Ahn et al. used a digital model to investigate changes in the ICR position during opening and closing of the mouth with a pantograph in virtual space. In a highly accurate study with a resolution of one thousandth of a second (0.001 s), the ICR did not have a constant position. The points recorded during opening and closing did not coincide with each other, presumably as a result of different muscles acting on the mandible during opening and closing movements. A distance of less than 1 mm was detected between the instantaneous centre of rotation measured at the starting position and at the 10 mm mouth opening. Considering the perceptual limitations of the human eye and the inaccuracy of previous mechanical measuring instruments, the earlier results of pure rotation can be explained [24]. This result is less than the amount/degree of translation recorded in this study, which was close to 2 mm for the first 5 mm of the mouth opening. The reason for the difference between the results of the two studies is not entirely clear but may be related to the fact that some researchers have questioned the relevance of the ICR, as its measurement accuracy raises several problems, and it has been found to be insufficiently accurate and reproducible [25].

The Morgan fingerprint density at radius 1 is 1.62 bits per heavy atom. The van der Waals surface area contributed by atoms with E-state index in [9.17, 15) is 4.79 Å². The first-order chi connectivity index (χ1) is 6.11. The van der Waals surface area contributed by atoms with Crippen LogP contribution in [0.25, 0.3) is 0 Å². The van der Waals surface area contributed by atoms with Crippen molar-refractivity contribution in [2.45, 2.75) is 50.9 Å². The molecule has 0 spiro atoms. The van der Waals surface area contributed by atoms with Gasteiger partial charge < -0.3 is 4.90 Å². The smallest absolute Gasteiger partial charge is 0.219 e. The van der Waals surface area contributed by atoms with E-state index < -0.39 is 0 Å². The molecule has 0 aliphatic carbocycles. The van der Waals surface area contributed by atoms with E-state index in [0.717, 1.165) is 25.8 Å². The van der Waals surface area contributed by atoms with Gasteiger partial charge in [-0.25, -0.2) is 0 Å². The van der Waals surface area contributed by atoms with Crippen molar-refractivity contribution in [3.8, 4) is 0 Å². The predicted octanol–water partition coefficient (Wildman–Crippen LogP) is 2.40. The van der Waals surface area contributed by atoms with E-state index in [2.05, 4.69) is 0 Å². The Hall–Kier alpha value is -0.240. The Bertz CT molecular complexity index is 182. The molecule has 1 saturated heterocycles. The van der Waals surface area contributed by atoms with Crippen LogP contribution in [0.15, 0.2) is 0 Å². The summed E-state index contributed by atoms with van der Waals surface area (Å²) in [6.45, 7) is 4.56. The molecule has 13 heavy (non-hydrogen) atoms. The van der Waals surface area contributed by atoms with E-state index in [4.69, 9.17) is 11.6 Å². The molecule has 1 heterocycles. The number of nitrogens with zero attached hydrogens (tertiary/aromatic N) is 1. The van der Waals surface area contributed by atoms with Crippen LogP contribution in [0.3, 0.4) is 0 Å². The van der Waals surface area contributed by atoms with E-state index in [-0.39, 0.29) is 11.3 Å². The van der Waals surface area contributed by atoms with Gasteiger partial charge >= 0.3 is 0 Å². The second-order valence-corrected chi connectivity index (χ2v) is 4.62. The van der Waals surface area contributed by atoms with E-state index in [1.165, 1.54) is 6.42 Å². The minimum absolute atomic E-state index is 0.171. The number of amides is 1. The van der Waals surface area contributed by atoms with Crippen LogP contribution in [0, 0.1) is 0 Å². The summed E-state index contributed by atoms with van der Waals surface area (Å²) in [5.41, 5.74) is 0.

In an in vivo study, Mapelli et al. investigated the relative contribution of rotation and translation to mandibular movements during mouth opening and mouth closing using an optoelectronic instrument that provides 3D images. For each patient, the shifts in the incisivus point and the condyle points were recorded. In addition, the degree of rotation of the mandible around the intercondylar axis was measured. To compare the results, the trajectory of the sagittal projection of the incisivus point to maximum mouth opening was divided into ten equal parts. For each section, the incisivus point displacement attributable to rotation was examined. The amount of rotation was more prevalent than the amount of translation in each section but never approached 100%; consequently, no pure rotation was found. The extent of translation was similar between sexes, but males had longer condylar paths than females regardless of the mandibular size (P < 0.05). A linear correlation between maximum mouth opening and the condylar path during translation was also examined, but no significant association was found [16].

Based on the results of the present study, a new test method could demonstrate that there is no pure rotation in relation to the arbitrary hinge axis in the temporomandibular joint at the initial stage of mouth opening. Additionally, translation is present from the beginning of movement. This finding is consistent with the most recent research in the literature.

Source link

Related Articles